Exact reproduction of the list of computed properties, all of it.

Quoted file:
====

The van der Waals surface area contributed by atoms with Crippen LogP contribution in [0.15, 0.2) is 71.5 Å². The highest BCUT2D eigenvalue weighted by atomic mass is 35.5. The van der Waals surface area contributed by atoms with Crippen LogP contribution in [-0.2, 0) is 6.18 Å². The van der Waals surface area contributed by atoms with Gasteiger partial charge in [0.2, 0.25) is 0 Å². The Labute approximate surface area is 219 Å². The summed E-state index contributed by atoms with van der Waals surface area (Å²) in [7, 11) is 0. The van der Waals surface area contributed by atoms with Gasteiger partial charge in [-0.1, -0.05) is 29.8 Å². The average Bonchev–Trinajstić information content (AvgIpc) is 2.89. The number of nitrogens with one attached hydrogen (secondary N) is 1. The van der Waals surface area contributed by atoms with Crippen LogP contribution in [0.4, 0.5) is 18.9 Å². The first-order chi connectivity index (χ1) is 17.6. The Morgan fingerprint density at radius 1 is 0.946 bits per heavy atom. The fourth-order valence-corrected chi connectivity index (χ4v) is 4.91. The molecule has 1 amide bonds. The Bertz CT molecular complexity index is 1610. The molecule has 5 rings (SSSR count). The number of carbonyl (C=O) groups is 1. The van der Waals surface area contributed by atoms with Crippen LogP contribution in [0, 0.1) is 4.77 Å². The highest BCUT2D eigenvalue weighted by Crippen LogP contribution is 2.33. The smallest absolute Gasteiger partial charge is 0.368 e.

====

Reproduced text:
The van der Waals surface area contributed by atoms with Crippen LogP contribution in [0.15, 0.2) is 71.5 Å². The highest BCUT2D eigenvalue weighted by atomic mass is 35.5. The van der Waals surface area contributed by atoms with Crippen LogP contribution in [-0.2, 0) is 6.18 Å². The van der Waals surface area contributed by atoms with Gasteiger partial charge in [0.2, 0.25) is 0 Å². The Labute approximate surface area is 219 Å². The summed E-state index contributed by atoms with van der Waals surface area (Å²) in [7, 11) is 0. The van der Waals surface area contributed by atoms with Gasteiger partial charge in [-0.1, -0.05) is 29.8 Å². The average Bonchev–Trinajstić information content (AvgIpc) is 2.89. The number of nitrogens with one attached hydrogen (secondary N) is 1. The van der Waals surface area contributed by atoms with Crippen LogP contribution in [0.4, 0.5) is 18.9 Å². The first-order chi connectivity index (χ1) is 17.6. The Morgan fingerprint density at radius 1 is 0.946 bits per heavy atom. The fourth-order valence-corrected chi connectivity index (χ4v) is 4.91. The molecule has 1 amide bonds. The Bertz CT molecular complexity index is 1610. The molecule has 5 rings (SSSR count). The number of carbonyl (C=O) groups is 1. The van der Waals surface area contributed by atoms with Crippen LogP contribution in [0, 0.1) is 4.77 Å². The highest BCUT2D eigenvalue weighted by Crippen LogP contribution is 2.33. The smallest absolute Gasteiger partial charge is 0.368 e.